Shortly afterwards, Lyrick prepared a 16-page contract. This draft agreement was never signed.  In fact, several draft contracts (and suggested revisions to the drafts) were sent back and forth over the years. There were several sticking points, including DVD distribution rights, rights to stuffed animals, the possibility of a “key man” provision, and even the term of the contract. The parties agree that no formal “long-form” contract was ever signed.  Despite lacking a formal signed contract, in March 1998, Lyrick began distributing VeggieTales videocassettes. The cassettes were immediately successful; both parties made a significant profit from the relationship.

The negotiations over a written contract continued until June 1999, when the fourth and final draft was prepared by Lyrick. Like the other drafts, this one was never signed.  At some point around this time, the parties’ relationship became strained. [Editorial comment about the last sentence: Duh!] One point of contention involved the rights to stuffed animals, or as the parties referred to them, plush. The parties eventually signed an agreement (“the plush letter”) transferring plush rights in VeggieTales from Lyrick to Big Idea. [emphases added] throughout the above]

In March 2001, Lyrick was acquired by HIT Entertainment, a London-based children’s entertainment company, but it continued to distribute VeggieTales. In December 2001, Big Idea informed Lyrick that it was going to use a new distributor. In response, Lyrick sued Big Idea.

This lawsuit is primarily based on Lyrick’s claims that Big Idea breached its exclusive license/distribution agreement by entering into an agreement with the new distributor. During discovery, Big Idea produced a document that Lyrick now contends is the third crucial document——a November 1997 internal memorandum by Bill Haljun. Haljun wrote this memo in response to a Big Idea employee’s question about the 10-year term with Lyrick. In his memo, Haljun replied that “[w]e agreed over the phone to his contract . . . . I would say that we have an agreement in force.” Lyrick had not seen this internal memorandum before litigation.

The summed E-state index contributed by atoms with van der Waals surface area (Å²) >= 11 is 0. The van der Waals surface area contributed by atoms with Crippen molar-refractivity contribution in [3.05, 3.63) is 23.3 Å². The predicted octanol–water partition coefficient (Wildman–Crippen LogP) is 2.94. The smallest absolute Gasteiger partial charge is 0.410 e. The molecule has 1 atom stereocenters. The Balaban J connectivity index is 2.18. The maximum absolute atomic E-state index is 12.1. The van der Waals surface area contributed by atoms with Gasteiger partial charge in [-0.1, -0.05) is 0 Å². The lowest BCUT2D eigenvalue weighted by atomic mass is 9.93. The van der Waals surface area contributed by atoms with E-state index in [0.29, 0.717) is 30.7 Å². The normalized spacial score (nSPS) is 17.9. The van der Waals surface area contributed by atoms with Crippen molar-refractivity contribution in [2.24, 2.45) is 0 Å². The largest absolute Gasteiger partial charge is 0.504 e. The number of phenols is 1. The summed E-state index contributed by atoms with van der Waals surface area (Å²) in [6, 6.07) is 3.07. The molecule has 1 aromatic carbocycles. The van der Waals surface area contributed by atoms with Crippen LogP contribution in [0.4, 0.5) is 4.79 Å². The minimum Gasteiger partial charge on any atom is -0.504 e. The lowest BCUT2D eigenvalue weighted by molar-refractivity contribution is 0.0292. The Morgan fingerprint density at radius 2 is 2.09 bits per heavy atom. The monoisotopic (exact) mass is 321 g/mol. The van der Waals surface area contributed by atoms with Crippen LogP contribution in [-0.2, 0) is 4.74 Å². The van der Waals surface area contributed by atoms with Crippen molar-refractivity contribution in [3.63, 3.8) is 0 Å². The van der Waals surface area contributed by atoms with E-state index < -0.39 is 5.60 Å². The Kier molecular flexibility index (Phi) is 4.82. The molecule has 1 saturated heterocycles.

The Law

        Thus, the primary issue in the case was whether Big Idea had granted an exclusive license to Lyric to distribute the cartoons.  If it had, then Big Idea could not have entered into a new distribution agreement.  If it had not, then Lyric had no exclusive rights to distribute the same and Big Idea had the right to enter into that other distribution agreement.  [NOTE:  there are of course follow on consequences for the respective parties depending on the result of that issue above.  Each party may have made representations and warranties in their respective distribution agreement about their respective rights and any breach of those representations and warranties would likely also involve indemnification of the other party in the respective distribution agreement.  Thus, it is not merely a dispute between Lyric and Big Idea that is involved here.  No matter what the outcome of this case, the dispute is likely to widen considerably for at least one of these parties.]

        The Court cited the Copyright Act and stated: